Pultrusion is the process of “pulling” raw
materials - glass and resin - through a heated die creating a continuous composite profile. Wagners uses the ‘Pultrusion Process’ to manufacture structural Fiber Reinforced Polymer (FRP) sections.
These sections are similar in geometry and shape to traditional cold-formed steel ‘RHS’ sections but are made from glass fibers and vinyl ester resins. The diagram demonstrates the process from start to finish
Benefits of our Pultruded structural profiles include:
- Lightweight - 20% the weight of steel, 40% that of treated timber
- Extremely high strength to weight ratio
- Chemically inert
- Environmentally stable, extremely low coefficient of thermal expansion
- Does not rust or rot
- Quick and easy installation
A Deeper Look into the Pultrusion Process
The term pultrusion combines the words, “pull” and “extrusion”. Extrusion is the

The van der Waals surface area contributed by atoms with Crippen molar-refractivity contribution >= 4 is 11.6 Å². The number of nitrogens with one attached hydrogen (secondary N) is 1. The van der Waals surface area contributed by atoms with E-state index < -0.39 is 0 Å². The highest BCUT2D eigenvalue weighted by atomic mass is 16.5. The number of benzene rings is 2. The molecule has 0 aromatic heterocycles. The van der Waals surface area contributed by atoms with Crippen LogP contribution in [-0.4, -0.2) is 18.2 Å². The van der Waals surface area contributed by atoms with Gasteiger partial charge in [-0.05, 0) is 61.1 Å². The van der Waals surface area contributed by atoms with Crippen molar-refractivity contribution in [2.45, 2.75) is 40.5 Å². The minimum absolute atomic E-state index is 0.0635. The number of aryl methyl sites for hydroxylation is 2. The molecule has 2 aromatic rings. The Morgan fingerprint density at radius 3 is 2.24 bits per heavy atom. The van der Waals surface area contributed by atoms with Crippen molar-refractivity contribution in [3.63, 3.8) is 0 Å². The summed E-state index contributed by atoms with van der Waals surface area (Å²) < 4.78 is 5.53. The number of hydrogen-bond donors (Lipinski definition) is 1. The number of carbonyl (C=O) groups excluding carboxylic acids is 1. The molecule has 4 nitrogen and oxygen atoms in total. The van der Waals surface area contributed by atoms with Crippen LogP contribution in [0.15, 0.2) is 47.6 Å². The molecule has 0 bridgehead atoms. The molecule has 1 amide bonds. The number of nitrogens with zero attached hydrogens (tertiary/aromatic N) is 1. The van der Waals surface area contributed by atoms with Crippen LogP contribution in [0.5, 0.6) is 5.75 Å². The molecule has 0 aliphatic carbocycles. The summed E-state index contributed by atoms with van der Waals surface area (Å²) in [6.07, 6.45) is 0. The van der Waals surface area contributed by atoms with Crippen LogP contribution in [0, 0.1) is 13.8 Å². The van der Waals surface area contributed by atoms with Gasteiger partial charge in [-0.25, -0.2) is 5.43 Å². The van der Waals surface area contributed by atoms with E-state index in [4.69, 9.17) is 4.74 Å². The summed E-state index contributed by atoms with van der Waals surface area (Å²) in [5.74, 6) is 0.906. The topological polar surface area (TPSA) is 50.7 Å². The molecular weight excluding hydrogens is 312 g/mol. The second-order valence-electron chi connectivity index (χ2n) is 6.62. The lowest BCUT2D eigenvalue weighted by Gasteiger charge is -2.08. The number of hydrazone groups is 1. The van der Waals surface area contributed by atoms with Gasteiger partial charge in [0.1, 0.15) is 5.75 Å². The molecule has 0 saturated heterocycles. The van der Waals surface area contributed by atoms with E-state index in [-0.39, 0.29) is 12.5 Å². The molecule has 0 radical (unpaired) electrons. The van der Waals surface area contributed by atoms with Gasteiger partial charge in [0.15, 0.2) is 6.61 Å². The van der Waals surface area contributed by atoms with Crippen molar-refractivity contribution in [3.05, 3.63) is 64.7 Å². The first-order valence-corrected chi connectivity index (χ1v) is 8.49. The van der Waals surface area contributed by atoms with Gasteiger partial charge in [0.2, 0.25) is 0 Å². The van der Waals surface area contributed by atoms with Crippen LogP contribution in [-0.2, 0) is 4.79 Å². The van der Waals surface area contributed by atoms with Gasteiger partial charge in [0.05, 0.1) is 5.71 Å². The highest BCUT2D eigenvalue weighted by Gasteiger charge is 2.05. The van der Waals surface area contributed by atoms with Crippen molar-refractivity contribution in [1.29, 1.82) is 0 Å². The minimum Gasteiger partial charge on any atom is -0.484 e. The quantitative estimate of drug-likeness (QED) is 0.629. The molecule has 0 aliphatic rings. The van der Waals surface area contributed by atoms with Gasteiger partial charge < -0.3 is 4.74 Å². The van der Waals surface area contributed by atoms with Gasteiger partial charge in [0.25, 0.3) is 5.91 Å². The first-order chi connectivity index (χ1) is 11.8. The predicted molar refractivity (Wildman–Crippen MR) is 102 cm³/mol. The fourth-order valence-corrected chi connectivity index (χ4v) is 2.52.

pushing of material, such as a billet of aluminum, through a shaped die, whereas
pultrusion, is the pulling of material, such as fiber and resin, through a shaped die.
The pultrusion process starts with racks holding rolls of fiber roving (thread). The
fiber reinforcement used by Wagners CFT is glass fiber. This raw fiber is pulled off the
racks and is guided to the necessary shape, orientation and layers before entering
a resin injection system. A surface veil is incorporated to improve surface finish and
provide resistance to UV degradation.
The fiber reinforcement becomes fully injected (wetted-out) with the catalyzed resin
such that all the fiber filaments are thoroughly saturated with the resin mixture. This
wetted fiber then enters the heated curing die. The heat initiates a chemical reaction
in the resin which causes it to harden, and the finished profile exits the die and is
subsequently cooled. The movement for the process is created by puller clamps
which act on the finished product and pull it on a continuous basis.
At the end of this pultrusion machine is a moving cut-off saw. The pultruded profiles
are cut to the specific length and stacked.